A lot of preparation is needed for a business owner to reach their goals when selling a business. Speaking at the Philadelphia Smart Business Dealmakers Conference, Guardian Capital Partners Managing Partner Peter Haabestad says ahead of going to market, sellers should be thinking about their last 24-36-month financials as well as the next one- to three-year financial outlook, ensuring that those numbers are as strong as possible. And when it comes time to present those numbers to potential buyers, he says sellers need to be precise.
"Be careful with your forward projections," Haabestad says. "If you are thinking about being a target to be acquired, throw out numbers that you know that you can hit because there's nothing worse in your valuation to stall momentum and give the buying party an upper hand than when you stumble, you miss a number and then you're floundering try to figure out and explain to someone why you missed your number by 20 percent for the month of August."
His advice is to be conservative when projecting the upside as surprises to the upside are received much better than even the smallest change to the downside.
"And as the acquirer, we're looking for soft things that weren't disclosed in the Q of E," he says. "People look very closely at the business, and I think that's our job is to look for weaknesses to have another discussion about the value that we're talking about in the business once we get you under exclusivity. That happens out there with any acquirer because it's money and it matters. You always want to hit your numbers when you're the target. When you're the buyer, you're looking for a weakness as you might be able to push it into a seller's note, some reduction in price or change in terms that will be more beneficial to buyer."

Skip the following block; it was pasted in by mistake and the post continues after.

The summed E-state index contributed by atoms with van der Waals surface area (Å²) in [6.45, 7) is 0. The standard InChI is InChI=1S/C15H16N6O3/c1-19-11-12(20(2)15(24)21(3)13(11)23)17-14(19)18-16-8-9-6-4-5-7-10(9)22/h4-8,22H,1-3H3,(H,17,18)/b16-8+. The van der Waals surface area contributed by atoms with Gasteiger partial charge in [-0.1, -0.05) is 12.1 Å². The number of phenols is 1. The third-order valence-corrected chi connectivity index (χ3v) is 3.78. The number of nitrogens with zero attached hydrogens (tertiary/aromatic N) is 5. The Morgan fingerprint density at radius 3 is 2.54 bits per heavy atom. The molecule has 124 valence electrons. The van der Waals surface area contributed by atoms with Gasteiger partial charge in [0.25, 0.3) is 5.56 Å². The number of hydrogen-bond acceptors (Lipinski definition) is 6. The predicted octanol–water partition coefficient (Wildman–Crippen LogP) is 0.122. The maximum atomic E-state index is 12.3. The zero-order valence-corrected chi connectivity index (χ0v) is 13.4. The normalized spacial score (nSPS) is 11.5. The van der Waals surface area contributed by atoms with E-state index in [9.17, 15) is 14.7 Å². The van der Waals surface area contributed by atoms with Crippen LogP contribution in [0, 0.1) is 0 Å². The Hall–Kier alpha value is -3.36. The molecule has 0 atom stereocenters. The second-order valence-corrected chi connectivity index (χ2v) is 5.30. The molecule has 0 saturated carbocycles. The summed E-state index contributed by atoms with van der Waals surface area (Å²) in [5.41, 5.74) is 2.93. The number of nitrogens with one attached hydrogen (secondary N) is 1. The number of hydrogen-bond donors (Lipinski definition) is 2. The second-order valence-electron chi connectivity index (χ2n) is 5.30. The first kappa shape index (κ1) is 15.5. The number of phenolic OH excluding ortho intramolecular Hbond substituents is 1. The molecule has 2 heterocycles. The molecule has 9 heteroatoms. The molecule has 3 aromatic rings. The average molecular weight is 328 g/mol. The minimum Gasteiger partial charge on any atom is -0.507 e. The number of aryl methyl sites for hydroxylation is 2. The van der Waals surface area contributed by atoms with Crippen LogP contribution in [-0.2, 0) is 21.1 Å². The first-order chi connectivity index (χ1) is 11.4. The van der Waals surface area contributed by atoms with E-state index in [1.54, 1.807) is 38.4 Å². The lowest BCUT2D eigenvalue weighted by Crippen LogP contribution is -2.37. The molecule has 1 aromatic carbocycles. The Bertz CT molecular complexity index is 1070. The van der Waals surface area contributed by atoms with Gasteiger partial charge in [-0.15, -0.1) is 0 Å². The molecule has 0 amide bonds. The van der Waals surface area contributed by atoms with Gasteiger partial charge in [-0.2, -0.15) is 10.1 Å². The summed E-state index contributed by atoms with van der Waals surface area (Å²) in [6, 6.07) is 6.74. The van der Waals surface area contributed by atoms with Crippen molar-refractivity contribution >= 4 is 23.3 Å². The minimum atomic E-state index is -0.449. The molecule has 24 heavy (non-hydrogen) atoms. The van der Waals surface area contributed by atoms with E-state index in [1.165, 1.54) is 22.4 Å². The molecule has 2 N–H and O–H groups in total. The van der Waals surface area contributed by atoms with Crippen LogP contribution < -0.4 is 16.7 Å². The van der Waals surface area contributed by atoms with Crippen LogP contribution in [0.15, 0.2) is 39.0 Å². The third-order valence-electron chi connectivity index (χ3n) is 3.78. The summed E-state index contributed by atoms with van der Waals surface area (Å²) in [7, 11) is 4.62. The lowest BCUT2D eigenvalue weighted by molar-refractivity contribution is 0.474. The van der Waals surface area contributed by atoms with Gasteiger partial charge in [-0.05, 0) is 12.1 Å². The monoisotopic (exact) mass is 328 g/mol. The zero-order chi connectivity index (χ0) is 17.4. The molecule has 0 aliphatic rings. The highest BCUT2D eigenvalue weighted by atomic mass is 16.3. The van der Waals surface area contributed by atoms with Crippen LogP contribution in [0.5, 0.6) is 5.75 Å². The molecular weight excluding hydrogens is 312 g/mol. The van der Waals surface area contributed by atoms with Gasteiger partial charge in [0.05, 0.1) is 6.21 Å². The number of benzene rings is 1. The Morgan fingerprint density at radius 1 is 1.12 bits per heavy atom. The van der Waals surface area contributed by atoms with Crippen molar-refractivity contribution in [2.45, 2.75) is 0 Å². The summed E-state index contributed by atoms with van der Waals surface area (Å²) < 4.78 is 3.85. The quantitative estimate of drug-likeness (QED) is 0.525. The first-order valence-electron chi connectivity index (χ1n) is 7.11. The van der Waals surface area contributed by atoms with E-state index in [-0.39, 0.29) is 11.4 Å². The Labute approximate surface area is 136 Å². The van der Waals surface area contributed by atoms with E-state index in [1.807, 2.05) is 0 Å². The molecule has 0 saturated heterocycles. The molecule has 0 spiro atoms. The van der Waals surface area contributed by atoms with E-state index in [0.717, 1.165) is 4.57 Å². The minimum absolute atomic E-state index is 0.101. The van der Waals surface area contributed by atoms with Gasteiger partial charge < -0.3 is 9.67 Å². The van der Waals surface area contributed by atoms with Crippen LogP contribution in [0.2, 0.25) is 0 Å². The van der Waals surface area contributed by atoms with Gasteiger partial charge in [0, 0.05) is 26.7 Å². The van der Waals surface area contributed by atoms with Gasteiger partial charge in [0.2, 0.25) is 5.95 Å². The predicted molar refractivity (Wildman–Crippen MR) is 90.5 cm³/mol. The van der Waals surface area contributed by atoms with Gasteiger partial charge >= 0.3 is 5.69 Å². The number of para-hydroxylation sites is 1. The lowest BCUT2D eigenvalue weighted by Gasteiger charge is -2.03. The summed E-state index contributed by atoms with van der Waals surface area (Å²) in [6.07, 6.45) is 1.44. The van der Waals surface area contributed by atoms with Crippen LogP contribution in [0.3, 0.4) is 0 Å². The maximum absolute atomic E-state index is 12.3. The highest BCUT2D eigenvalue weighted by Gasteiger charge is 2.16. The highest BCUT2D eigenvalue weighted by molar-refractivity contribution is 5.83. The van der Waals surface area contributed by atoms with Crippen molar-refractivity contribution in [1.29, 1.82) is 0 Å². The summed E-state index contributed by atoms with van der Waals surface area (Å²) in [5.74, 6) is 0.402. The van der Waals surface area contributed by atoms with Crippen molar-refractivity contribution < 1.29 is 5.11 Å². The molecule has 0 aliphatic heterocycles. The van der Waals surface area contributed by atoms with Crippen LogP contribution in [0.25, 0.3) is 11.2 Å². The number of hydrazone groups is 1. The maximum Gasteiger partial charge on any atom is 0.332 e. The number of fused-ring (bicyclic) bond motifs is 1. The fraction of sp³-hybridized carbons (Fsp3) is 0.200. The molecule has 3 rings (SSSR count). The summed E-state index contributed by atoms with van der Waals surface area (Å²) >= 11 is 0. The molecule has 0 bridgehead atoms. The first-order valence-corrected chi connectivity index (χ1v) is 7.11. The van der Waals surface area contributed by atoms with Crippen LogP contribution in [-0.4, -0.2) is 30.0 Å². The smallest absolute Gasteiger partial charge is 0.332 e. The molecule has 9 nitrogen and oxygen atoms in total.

Companies that are large enough should consider engaging an investment bank ahead of a sale, interviewing a few to find the right fit. They'll identify the universe or buyers and will be open about what they like or don't like about the business that's looking to sell. In many cases, that will lead to running an auction and having an indication of interest deadline. Then there's more diligence and then a letter of intent deadline. It's also practical to have a good adviser and M&A attorney watching over the process to help maximize value. Sellers will also want to think about whether they want to roll over additional equity to stay in the deal and get to a second bite of the apple, or just cash out and be done.
To the last point, Haabestad where he's had a lot of success in his firm is by retaining the owner because so much of the tribal knowledge — how that business really runs, the customers and so forth — is in the owner.
"And so we would say, Why don't you let us acquire your business," he says. "Public markets are really tough. Do you really want to invest in the market today? Who knows whether it's going up or down? Why don't you invest in what you know, rollover equity capital alongside of us as the sponsor and the portfolio company, and then together we're going to keep you involved in the business — potentially, assuming you want that management team involved in the business. We're going to pull really hard on the oars and two to three years later we're going to sell this thing at $300 million in revenue and $45 million of EBITDA — multiples tend to go up, EBITDA multiples, purchase price multiples tend to go up. The larger the company the less risky it is. And it's a great way to not have to put as much capital on the table"
However, keeping all that tribal knowledge in the company is great only if all the players get along.
"And that's a big if," he says. "You need to spend time with them. Make sure it's a fit. But we've had a ton of success minimizing our cash outlay while getting them on board and ultimately selling the business. And you can create a ton of value, but you've got to make sure you want to be in that sandbox with that target that you're working with."